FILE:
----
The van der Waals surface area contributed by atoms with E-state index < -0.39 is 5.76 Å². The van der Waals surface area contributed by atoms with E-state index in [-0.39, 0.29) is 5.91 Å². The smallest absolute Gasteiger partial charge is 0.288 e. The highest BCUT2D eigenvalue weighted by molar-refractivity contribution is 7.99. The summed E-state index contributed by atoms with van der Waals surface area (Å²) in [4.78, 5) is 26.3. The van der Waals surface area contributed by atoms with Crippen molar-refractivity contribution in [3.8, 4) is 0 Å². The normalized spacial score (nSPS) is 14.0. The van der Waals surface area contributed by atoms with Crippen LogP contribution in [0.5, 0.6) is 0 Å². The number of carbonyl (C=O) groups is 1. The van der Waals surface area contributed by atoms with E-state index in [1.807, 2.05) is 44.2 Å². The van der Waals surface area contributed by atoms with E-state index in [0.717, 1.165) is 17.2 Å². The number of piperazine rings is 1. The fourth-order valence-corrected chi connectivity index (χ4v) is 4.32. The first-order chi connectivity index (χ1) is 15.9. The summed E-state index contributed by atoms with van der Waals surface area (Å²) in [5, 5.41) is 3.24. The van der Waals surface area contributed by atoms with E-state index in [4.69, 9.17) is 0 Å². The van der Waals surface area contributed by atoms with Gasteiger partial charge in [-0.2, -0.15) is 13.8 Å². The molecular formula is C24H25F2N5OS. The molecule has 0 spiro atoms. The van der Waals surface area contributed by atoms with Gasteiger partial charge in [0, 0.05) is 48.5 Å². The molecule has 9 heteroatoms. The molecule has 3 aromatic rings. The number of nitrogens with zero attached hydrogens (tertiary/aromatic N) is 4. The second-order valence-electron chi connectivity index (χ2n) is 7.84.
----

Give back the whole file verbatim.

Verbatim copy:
The van der Waals surface area contributed by atoms with E-state index < -0.39 is 5.76 Å². The van der Waals surface area contributed by atoms with E-state index in [-0.39, 0.29) is 5.91 Å². The smallest absolute Gasteiger partial charge is 0.288 e. The highest BCUT2D eigenvalue weighted by molar-refractivity contribution is 7.99. The summed E-state index contributed by atoms with van der Waals surface area (Å²) in [4.78, 5) is 26.3. The van der Waals surface area contributed by atoms with Crippen molar-refractivity contribution in [3.8, 4) is 0 Å². The normalized spacial score (nSPS) is 14.0. The van der Waals surface area contributed by atoms with Crippen LogP contribution in [0.5, 0.6) is 0 Å². The number of carbonyl (C=O) groups is 1. The van der Waals surface area contributed by atoms with E-state index in [1.807, 2.05) is 44.2 Å². The van der Waals surface area contributed by atoms with E-state index in [0.717, 1.165) is 17.2 Å². The number of piperazine rings is 1. The fourth-order valence-corrected chi connectivity index (χ4v) is 4.32. The first-order chi connectivity index (χ1) is 15.9. The summed E-state index contributed by atoms with van der Waals surface area (Å²) in [5, 5.41) is 3.24. The van der Waals surface area contributed by atoms with E-state index in [4.69, 9.17) is 0 Å². The van der Waals surface area contributed by atoms with Gasteiger partial charge in [-0.2, -0.15) is 13.8 Å². The molecular formula is C24H25F2N5OS. The molecule has 0 spiro atoms. The van der Waals surface area contributed by atoms with Gasteiger partial charge in [0, 0.05) is 48.5 Å². The molecule has 9 heteroatoms. The molecule has 3 aromatic rings. The number of nitrogens with zero attached hydrogens (tertiary/aromatic N) is 4. The second-order valence-electron chi connectivity index (χ2n) is 7.84.